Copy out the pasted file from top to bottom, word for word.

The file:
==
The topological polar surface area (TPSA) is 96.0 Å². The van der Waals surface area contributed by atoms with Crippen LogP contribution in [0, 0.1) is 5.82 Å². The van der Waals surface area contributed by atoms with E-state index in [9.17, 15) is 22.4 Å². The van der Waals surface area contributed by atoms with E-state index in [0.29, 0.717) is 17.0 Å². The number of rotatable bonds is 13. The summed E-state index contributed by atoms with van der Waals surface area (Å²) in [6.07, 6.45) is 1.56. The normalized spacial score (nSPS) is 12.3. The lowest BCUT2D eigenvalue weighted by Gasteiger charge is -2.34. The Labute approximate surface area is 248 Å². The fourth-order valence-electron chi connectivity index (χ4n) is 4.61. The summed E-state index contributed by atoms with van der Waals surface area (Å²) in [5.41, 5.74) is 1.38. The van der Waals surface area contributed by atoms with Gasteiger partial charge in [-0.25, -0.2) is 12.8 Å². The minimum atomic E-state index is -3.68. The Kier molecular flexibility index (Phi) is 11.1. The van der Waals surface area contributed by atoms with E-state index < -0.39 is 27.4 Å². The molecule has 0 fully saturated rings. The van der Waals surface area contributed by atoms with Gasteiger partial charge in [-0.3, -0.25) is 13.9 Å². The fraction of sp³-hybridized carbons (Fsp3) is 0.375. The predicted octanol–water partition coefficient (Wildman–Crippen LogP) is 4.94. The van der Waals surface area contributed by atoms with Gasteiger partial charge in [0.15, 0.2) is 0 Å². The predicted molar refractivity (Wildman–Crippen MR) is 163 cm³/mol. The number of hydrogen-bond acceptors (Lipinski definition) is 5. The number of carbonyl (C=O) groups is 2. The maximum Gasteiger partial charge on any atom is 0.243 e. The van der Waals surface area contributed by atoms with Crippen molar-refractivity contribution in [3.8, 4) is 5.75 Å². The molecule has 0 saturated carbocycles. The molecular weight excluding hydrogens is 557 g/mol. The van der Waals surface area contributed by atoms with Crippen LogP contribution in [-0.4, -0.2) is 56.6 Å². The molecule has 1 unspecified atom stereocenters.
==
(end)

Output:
The topological polar surface area (TPSA) is 96.0 Å². The van der Waals surface area contributed by atoms with Crippen LogP contribution in [0, 0.1) is 5.82 Å². The van der Waals surface area contributed by atoms with E-state index in [9.17, 15) is 22.4 Å². The van der Waals surface area contributed by atoms with E-state index in [0.29, 0.717) is 17.0 Å². The number of rotatable bonds is 13. The summed E-state index contributed by atoms with van der Waals surface area (Å²) in [6.07, 6.45) is 1.56. The normalized spacial score (nSPS) is 12.3. The lowest BCUT2D eigenvalue weighted by Gasteiger charge is -2.34. The Labute approximate surface area is 248 Å². The fourth-order valence-electron chi connectivity index (χ4n) is 4.61. The summed E-state index contributed by atoms with van der Waals surface area (Å²) in [5.41, 5.74) is 1.38. The van der Waals surface area contributed by atoms with Gasteiger partial charge in [-0.25, -0.2) is 12.8 Å². The minimum atomic E-state index is -3.68. The Kier molecular flexibility index (Phi) is 11.1. The van der Waals surface area contributed by atoms with E-state index < -0.39 is 27.4 Å². The molecule has 0 fully saturated rings. The van der Waals surface area contributed by atoms with Gasteiger partial charge in [-0.3, -0.25) is 13.9 Å². The fraction of sp³-hybridized carbons (Fsp3) is 0.375. The predicted octanol–water partition coefficient (Wildman–Crippen LogP) is 4.94. The van der Waals surface area contributed by atoms with Gasteiger partial charge in [0.15, 0.2) is 0 Å². The predicted molar refractivity (Wildman–Crippen MR) is 163 cm³/mol. The number of hydrogen-bond acceptors (Lipinski definition) is 5. The number of carbonyl (C=O) groups is 2. The maximum Gasteiger partial charge on any atom is 0.243 e. The van der Waals surface area contributed by atoms with Crippen molar-refractivity contribution in [3.8, 4) is 5.75 Å². The molecule has 0 saturated carbocycles. The molecular weight excluding hydrogens is 557 g/mol. The van der Waals surface area contributed by atoms with Crippen LogP contribution in [-0.4, -0.2) is 56.6 Å². The molecule has 1 unspecified atom stereocenters.